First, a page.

Published by Gallery Books on August 20th 2013
Genres: Women's Fiction
A witty, sharply observed debut novel about a young woman who finds unexpected salvation while working in a quirky used bookstore in Manhattan.Impressionable and idealistic, Esme Garland is a young British woman who finds herself studying art history in New York. She loves her apartment and is passionate about the city and her boyfriend; her future couldn’t look brighter. Until she finds out that she’s pregnant.
Esme’s boyfriend, Mitchell van Leuven, is old-money rich, handsome, successful, and irretrievably damaged. When he dumps Esme—just before she tries to tell him about the baby—she resolves to manage alone. She will keep the child and her scholarship, while finding a part-time job to make ends meet. But that is easier said than done, especially on a student visa.
The Owl is a shabby, second-hand bookstore on the Upper West Side, an all-day, all-night haven for a colorful crew of characters: handsome and taciturn guitar player Luke; Chester, who hyperventilates at the mention of Lolita; George, the owner, who lives on protein shakes and idealism; and a motley company of the timeless, the tactless, and the homeless. The Owl becomes a nexus of good in a difficult world for Esme—but will it be enough to sustain her? Even when Mitchell, repentant and charming, comes back on the scene?
A rousing celebration of books, of the shops where they are sold, and of the people who work, read, and live in them, The Bookstore is also a story about emotional discovery, the complex choices we all face, and the accidental inspirations that make a life worth the reading.
The world is Esme Garland’s oyster. The possibilities are endless a British student in New York city. That is until she finds out she is pregnant. When she goes to tell the father he dumps her. After figuring out that she is keeping the baby she endeavors to go it alone. She finds employment at a quirky used bookstore, The Owl. The father comes back into the scene. In the end the bookstore becomes her saving grace.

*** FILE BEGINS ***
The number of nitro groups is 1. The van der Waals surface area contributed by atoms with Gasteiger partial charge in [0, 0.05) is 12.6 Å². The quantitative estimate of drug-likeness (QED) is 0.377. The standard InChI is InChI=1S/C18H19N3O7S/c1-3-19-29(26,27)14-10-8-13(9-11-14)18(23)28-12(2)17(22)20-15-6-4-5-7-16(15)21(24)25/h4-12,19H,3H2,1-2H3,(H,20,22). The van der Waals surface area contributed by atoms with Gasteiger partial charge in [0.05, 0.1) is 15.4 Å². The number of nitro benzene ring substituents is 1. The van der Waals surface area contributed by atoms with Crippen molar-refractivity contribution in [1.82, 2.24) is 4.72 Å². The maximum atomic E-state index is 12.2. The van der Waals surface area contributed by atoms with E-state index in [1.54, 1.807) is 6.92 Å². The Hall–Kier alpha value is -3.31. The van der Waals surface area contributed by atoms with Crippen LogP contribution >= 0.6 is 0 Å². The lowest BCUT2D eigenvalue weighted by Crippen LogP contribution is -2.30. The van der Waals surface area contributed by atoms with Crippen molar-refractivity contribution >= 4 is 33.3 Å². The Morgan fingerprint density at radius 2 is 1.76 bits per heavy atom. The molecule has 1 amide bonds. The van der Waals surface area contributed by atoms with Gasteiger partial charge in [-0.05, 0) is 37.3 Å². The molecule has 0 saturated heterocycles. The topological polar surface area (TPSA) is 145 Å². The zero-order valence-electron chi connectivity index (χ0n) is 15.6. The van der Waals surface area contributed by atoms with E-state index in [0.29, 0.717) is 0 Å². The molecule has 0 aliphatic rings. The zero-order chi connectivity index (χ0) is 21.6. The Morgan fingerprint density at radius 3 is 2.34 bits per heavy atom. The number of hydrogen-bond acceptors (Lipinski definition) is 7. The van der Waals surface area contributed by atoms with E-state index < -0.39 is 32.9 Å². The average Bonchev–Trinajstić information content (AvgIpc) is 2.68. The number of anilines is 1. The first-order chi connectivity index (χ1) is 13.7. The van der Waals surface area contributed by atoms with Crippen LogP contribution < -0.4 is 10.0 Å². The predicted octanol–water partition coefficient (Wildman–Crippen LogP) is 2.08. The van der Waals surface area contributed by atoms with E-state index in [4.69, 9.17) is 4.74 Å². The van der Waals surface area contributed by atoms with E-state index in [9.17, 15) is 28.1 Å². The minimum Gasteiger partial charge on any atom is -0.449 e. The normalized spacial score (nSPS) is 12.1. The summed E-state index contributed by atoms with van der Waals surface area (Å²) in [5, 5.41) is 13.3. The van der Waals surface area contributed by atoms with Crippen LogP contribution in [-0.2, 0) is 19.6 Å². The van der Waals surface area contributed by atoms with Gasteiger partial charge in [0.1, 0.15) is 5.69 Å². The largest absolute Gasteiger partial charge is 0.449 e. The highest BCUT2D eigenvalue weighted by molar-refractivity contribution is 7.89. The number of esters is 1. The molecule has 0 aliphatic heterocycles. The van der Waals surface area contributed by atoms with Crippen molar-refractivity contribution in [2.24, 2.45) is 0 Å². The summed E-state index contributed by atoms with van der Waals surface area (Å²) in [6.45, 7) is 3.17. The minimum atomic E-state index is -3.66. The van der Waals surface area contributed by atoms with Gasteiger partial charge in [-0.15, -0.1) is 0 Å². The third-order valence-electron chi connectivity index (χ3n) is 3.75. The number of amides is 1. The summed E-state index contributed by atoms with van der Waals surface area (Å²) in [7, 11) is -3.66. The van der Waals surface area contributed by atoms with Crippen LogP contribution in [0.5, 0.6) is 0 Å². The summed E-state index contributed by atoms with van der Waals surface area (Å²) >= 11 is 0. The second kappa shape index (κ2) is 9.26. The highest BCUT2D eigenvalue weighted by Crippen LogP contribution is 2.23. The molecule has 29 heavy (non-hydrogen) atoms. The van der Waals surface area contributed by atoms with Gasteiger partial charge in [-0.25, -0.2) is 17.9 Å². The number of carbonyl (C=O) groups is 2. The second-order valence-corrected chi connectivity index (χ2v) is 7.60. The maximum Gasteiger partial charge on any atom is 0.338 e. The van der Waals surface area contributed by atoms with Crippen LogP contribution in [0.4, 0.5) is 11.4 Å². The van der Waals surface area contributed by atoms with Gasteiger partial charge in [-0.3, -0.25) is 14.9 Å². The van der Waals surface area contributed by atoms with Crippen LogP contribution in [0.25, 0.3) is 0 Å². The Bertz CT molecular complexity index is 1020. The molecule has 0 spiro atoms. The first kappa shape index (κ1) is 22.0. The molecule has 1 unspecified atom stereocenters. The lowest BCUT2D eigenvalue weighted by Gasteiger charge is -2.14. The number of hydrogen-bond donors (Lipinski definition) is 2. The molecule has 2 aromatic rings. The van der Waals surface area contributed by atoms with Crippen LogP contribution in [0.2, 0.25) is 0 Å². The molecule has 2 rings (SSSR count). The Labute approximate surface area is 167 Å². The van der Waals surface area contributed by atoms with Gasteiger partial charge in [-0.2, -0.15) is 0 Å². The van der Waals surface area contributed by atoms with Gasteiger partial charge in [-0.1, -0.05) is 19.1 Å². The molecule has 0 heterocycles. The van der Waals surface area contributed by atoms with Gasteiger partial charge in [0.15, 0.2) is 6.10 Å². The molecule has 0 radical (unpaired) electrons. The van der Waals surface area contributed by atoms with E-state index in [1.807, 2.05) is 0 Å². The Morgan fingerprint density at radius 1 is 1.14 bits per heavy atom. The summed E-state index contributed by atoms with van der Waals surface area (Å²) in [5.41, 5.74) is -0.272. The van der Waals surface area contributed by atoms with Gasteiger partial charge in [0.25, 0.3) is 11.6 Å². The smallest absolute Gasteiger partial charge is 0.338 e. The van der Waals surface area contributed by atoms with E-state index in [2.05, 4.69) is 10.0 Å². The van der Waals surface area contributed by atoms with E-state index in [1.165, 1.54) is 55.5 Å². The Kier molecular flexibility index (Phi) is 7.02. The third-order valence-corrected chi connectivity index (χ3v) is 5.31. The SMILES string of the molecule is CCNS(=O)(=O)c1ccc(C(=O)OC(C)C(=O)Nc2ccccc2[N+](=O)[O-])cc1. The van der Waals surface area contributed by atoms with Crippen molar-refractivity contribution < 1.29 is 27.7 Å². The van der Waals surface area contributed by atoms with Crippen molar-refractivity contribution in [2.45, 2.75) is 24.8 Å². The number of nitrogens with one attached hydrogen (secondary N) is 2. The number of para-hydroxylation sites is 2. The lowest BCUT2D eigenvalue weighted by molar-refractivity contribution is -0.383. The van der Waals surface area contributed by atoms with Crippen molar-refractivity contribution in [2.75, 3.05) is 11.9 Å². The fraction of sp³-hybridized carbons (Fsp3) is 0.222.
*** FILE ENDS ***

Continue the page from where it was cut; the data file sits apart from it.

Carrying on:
In an Oyster Shell- I am so disappointed that I spent money on this book.
The Pearls – The concept was interesting. Centered around a bookstore that becomes Esme’s safe place is one of the few redeeming qualities of the book.
The setting was really interesting. I feel that the author really did justice to New York city. There were lots of restaurants and places that were mentioned in the book. It made the book come alive.
The supporting characters added a nice depth to the story. More competent than the main character. The author gave the supporting characters quirky attributes that made the read more interesting.
The Sand – The protagonist did not show much growth in the story. She didn’t learn from her mistakes. It was quite frustrating. This is the most bland character I’ve read in a long time. She chose to stay in an emotionally abusive relationship. When it was over she still pined for the guy. It was disappointing and aggravating, The ending was anti-climatic.